Media

Exclusive business insight series

Bama County in Southern Guangzi. Photo: Shutterstock

Chinese centenarians help transform one village into tourist attraction

Secret of long life explored in Longevity Village

The secret to long life is an enduring mystery, but a village in China boasting an unusual concentration of centenarians of any place in the world, claims to offer some clues.

The village, once known as Bapan, in Bama County in southern Guangzi, near the border with Vietnam, renamed itself "Longevity Village," to salute its aged population. Residents say mineral-rich waters, a lush environment, and a low-fat diet, are among the reasons so many of them live beyond 100 years old. Their longevity is at odds with the region itself, which for many years was among China's poorest places. The great age of many residents compares with an average life expectancy in China of 74.2 years, according to World Health Organization statistics.

Bama River
Bama River

The Bama landscape offers spectacular mountains, caverns, and soaring crags, bamboo groves, and robust trees, but little in the way of industry besides sustenance farming. Its young population mostly fled to China's more vibrant cities, leaving behind many old people.

And not just old, but really old: more than 70 people in the village have lived past the age of 100, about five times China's overall rate of centenarians per capita.

That abundance of old and venerable residents prompted commerce-savvy officials in Bama to rebrand their town and make it a hot stop for China's increasing middle class, who are intent on getting to better know their vast country.

Many of Longevity Village's elderly residents earn their living by displaying their age, which means sitting in their living rooms while groups of visitors are led in by a flag-bearing tour guides. Visitors press red envelopes with money into the elders' hands, and then pose for pictures.

Scientists Skeptical, But Tourists Flock Anyway

Bama River centenarians
Bama River centenarians

Gerontologists tend to be skeptical about claims of old-age clusters. For one, birth records are often non-existent, so claims for age are often difficult to verify. What's more, scientists tend to put little stock in explanations that old people themselves often give for their long lives, such as the occasional cigarette. In Longevity Village, credit is often apportioned to a diet heavy on yogurt, food that is steamed, not cooked in oil, and a reputed high concentration of "negative ions" in the atmosphere.

Instead, scientists say that triple-digit life spans are almost certainly the result of robust genetics, but in ways they don't yet fully understand. However, many visitors to Longevity Village aren't waiting for a science to come up with an explanation. They're buying bottles of water labeled "Long Life" from the four-star Longevity Hotel, along with coiled snakes preserved in alcohol, a staple of the Chinese apothecary.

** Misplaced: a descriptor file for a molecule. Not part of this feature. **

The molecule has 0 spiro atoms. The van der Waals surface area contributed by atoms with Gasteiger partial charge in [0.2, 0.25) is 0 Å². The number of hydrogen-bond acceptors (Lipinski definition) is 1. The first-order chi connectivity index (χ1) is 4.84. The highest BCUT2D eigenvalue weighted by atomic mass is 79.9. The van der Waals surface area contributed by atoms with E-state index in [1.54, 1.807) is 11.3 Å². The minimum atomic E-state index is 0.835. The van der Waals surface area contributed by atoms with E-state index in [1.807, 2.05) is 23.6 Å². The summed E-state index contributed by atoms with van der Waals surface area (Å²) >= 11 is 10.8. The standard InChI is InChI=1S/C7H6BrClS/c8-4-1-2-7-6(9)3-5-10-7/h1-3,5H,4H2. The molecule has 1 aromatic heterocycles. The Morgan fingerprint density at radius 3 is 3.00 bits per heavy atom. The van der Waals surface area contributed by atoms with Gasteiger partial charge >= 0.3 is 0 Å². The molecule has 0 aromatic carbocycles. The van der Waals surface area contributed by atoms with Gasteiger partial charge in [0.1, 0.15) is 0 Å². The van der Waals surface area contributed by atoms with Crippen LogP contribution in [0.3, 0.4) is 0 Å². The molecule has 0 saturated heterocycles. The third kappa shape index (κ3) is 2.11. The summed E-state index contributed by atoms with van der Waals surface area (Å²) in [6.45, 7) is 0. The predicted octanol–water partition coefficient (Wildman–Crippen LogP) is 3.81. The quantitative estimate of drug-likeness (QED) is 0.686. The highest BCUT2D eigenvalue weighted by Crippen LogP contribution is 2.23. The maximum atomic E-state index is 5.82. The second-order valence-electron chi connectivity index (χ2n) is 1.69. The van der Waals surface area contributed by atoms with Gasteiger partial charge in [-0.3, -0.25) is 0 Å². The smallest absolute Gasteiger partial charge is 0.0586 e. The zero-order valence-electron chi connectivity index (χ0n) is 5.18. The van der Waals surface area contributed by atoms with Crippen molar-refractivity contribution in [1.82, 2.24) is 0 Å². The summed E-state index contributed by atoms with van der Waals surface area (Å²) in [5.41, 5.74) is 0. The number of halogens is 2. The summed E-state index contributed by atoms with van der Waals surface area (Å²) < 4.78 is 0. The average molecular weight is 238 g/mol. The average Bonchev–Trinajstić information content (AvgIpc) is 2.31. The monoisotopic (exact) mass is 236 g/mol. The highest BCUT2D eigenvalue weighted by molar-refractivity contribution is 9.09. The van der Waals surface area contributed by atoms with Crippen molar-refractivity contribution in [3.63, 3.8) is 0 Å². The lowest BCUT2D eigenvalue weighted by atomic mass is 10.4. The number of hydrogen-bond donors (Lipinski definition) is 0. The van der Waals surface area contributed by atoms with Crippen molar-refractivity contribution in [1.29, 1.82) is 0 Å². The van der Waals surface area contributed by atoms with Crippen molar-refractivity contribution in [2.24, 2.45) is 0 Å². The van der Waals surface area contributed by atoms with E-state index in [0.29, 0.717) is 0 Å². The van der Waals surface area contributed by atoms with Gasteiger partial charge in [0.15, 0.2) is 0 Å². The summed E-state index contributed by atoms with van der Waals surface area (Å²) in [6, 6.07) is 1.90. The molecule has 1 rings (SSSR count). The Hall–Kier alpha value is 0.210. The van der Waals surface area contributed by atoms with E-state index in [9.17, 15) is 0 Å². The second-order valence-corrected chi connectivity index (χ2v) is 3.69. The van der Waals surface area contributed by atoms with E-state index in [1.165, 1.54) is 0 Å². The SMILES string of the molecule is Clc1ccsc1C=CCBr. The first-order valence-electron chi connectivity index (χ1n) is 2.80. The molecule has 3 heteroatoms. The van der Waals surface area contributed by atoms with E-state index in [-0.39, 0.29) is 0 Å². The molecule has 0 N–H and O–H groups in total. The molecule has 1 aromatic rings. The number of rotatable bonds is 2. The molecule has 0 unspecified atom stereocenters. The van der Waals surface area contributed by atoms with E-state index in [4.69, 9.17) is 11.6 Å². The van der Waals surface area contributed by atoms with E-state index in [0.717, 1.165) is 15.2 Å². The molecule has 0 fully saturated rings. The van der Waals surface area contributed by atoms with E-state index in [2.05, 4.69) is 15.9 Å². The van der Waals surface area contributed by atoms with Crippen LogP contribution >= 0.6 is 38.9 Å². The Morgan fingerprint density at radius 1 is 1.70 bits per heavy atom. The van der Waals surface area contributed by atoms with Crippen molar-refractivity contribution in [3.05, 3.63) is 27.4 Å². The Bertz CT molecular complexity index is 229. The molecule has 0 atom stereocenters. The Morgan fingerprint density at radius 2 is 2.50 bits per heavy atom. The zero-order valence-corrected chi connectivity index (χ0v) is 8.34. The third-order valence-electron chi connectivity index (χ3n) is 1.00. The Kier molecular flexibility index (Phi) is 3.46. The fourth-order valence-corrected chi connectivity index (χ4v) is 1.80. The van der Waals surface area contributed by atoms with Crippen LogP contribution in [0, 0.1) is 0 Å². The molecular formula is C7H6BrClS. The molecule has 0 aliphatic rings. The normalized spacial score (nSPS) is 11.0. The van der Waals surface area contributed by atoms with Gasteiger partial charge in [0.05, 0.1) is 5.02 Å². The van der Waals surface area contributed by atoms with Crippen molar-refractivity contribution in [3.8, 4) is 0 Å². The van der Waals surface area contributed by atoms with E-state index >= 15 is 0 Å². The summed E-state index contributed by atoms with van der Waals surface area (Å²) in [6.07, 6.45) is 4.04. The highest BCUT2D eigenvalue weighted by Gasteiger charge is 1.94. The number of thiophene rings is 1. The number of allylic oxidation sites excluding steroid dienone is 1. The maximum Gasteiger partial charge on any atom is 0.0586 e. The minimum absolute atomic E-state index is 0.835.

A competitor, the Life Extension Hotel, offers a gift shop, as well as Spartan-but-clean rooms costing $10 a day. Visitors tend to be from China, as little English is spoken in the area. They arrive in droves: More than 640,000 of them during just the first five months of 2013 alone.

An estimated 20,000 visitors, full-fledged "health tourists," stay in the region for many months, hoping that just soaking in the atmosphere will add years to their lives. Some of them practice rituals that would be dubbed "New Age" in the West, perching on rocks with their hands pressing down, a "geomagnetic therapy" they maintain helps with everything from heart problems to varicose veins.

Wisdom in Old Age

There are reasons to visit Longevity Village even absent a special interest in gerontology. It has a mild, invigorating climate, distinctive topography known as karst that's formed as water dissolves rock, and local dwellings - mud and stone structures - that are exceedingly picturesque. In addition, an expansive network of caves and caverns offers opportunities for spelunking for the more adventurous.

For the most elderly residents, they have already lived through their own adventures with great changes brought by war, famine, revolution and now peace. While the Village's new-found popularity may change some aspects of a region famed for its isolation and quiet, and a lifestyle known for its hardwork and restraint, wisdom from its elders should help inform how everyone lives.

Longevity Village's centurians may no longer work in the fields every day, but they stay active, enjoy their extended families, eat simply, and embrace the new. Even as visitors to the region focus on the great age of the elders, some of those elders may be focusing on what the next hundred years will bring.

The 125 story Shanghai Tower will reach 2,073 feet when construction is finished early next year. That's head and shoulders above the Empire State Building, which tops out at 1,454 feet.

Since its topping-off ceremony during the summer, Shanghai Tower has figured prominently in the city's skyline. It has two skyscraper neighbors: the 88-story Jin Mao Tower and the 93-story Shanghai World Financial Center.